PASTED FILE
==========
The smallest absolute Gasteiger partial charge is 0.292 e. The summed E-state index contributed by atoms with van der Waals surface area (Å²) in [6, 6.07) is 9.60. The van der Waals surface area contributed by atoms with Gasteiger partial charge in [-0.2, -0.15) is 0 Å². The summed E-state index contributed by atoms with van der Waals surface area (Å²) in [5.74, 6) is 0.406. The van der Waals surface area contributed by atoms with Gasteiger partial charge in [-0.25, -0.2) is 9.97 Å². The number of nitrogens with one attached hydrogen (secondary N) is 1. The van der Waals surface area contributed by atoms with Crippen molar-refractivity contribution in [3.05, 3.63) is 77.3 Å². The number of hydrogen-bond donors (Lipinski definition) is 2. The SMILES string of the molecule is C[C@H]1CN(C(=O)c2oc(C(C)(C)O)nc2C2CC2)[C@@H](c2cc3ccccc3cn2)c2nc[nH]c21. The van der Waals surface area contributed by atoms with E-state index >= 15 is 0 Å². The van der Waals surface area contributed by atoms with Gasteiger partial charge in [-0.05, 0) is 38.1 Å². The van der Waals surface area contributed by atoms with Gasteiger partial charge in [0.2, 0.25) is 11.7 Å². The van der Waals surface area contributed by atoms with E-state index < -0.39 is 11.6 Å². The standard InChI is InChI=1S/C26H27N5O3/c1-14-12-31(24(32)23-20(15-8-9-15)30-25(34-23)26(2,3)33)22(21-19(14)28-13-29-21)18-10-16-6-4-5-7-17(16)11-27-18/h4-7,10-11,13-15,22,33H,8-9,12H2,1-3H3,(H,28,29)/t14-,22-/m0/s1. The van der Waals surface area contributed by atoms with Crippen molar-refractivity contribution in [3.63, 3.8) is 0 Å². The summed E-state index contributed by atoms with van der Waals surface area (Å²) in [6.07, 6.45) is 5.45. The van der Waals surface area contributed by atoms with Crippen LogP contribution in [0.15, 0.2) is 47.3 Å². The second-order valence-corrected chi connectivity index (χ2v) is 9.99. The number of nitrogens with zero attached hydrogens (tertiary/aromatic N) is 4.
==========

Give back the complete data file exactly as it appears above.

The smallest absolute Gasteiger partial charge is 0.292 e. The summed E-state index contributed by atoms with van der Waals surface area (Å²) in [6, 6.07) is 9.60. The van der Waals surface area contributed by atoms with Gasteiger partial charge in [-0.2, -0.15) is 0 Å². The summed E-state index contributed by atoms with van der Waals surface area (Å²) in [5.74, 6) is 0.406. The van der Waals surface area contributed by atoms with Gasteiger partial charge in [-0.25, -0.2) is 9.97 Å². The number of nitrogens with one attached hydrogen (secondary N) is 1. The van der Waals surface area contributed by atoms with Crippen molar-refractivity contribution in [3.05, 3.63) is 77.3 Å². The number of hydrogen-bond donors (Lipinski definition) is 2. The SMILES string of the molecule is C[C@H]1CN(C(=O)c2oc(C(C)(C)O)nc2C2CC2)[C@@H](c2cc3ccccc3cn2)c2nc[nH]c21. The van der Waals surface area contributed by atoms with E-state index >= 15 is 0 Å². The van der Waals surface area contributed by atoms with Gasteiger partial charge in [-0.05, 0) is 38.1 Å². The van der Waals surface area contributed by atoms with Gasteiger partial charge in [0.2, 0.25) is 11.7 Å². The van der Waals surface area contributed by atoms with E-state index < -0.39 is 11.6 Å². The standard InChI is InChI=1S/C26H27N5O3/c1-14-12-31(24(32)23-20(15-8-9-15)30-25(34-23)26(2,3)33)22(21-19(14)28-13-29-21)18-10-16-6-4-5-7-17(16)11-27-18/h4-7,10-11,13-15,22,33H,8-9,12H2,1-3H3,(H,28,29)/t14-,22-/m0/s1. The van der Waals surface area contributed by atoms with Crippen molar-refractivity contribution in [3.63, 3.8) is 0 Å². The summed E-state index contributed by atoms with van der Waals surface area (Å²) in [6.07, 6.45) is 5.45. The van der Waals surface area contributed by atoms with Crippen LogP contribution in [0.15, 0.2) is 47.3 Å². The second-order valence-corrected chi connectivity index (χ2v) is 9.99. The number of nitrogens with zero attached hydrogens (tertiary/aromatic N) is 4.